To configure NBAR using the MQC, you must define a traffic class, configure a traffic policy (policy map), and then attach that traffic policy to the appropriate interface. These three tasks can be accomplished by using the MQC. The MQC is a command-line interface that allows you to define traffic classes, create and configure traffic policies (policy maps), and then attach these traffic policies to interfaces.
In the MQC, the class-map command is used to define a traffic class (which is then associated with a traffic policy). The purpose of a traffic class is to classify traffic.
Using the MQC to configure NBAR consists of the following:
Defining a traffic class with the class-map command.
Creating a traffic policy by associating the traffic class with one or more QoS features (using the policy-map command).
Attaching the traffic policy to the interface with the service-policy command.
A traffic class contains three major elements: a name, one or more match commands, and, if more than one match command exists in the traffic class, an instruction on how to evaluate these match commands (that is, match-all or match-any). The traffic class is named in the class-map command line; for example, if you enter the class-map cisco command while configuring the traffic class in the CLI, the traffic class would be named "cisco."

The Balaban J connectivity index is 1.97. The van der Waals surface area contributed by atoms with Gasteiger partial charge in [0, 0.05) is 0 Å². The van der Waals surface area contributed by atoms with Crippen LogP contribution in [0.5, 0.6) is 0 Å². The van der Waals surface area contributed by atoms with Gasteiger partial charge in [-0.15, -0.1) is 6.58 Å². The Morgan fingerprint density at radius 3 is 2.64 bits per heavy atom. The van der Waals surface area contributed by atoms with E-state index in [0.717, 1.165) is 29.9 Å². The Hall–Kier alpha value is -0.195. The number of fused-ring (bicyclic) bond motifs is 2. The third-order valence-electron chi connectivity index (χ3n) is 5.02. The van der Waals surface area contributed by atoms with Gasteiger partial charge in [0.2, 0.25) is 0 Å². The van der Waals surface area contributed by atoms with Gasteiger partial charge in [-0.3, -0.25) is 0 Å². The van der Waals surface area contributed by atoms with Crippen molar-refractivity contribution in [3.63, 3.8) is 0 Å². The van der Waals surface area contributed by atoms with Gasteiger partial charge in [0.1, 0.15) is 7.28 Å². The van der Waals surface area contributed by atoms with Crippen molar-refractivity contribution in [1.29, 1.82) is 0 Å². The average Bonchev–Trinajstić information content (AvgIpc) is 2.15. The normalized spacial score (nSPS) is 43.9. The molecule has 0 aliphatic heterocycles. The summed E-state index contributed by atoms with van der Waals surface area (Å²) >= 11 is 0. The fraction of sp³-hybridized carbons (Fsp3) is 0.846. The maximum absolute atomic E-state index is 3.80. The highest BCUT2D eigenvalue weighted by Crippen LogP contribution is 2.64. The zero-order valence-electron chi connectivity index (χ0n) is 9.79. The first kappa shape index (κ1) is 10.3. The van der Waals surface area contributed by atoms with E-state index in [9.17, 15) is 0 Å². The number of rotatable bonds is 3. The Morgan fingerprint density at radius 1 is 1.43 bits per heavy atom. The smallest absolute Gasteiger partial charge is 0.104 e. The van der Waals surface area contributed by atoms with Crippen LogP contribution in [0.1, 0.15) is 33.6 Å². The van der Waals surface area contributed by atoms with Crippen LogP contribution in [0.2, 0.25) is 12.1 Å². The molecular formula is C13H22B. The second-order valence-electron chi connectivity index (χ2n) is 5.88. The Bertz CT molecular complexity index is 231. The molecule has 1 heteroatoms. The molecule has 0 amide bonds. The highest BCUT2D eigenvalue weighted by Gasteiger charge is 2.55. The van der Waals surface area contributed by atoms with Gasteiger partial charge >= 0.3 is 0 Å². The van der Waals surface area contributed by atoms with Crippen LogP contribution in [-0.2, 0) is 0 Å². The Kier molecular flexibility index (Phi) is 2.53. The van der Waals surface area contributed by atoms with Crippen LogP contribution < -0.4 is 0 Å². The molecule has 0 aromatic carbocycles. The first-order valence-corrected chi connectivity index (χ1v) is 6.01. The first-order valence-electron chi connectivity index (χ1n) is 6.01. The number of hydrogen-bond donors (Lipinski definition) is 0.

The match commands are used to specify various criteria for classifying packets. Packets are checked to determine whether they match the criteria specified in the match commands. If a packet matches the specified criteria, that packet is considered a member of the class and is forwarded according to the QoS specifications set in the traffic policy. Packets that fail to meet any of the matching criteria are classified as members of the default traffic class.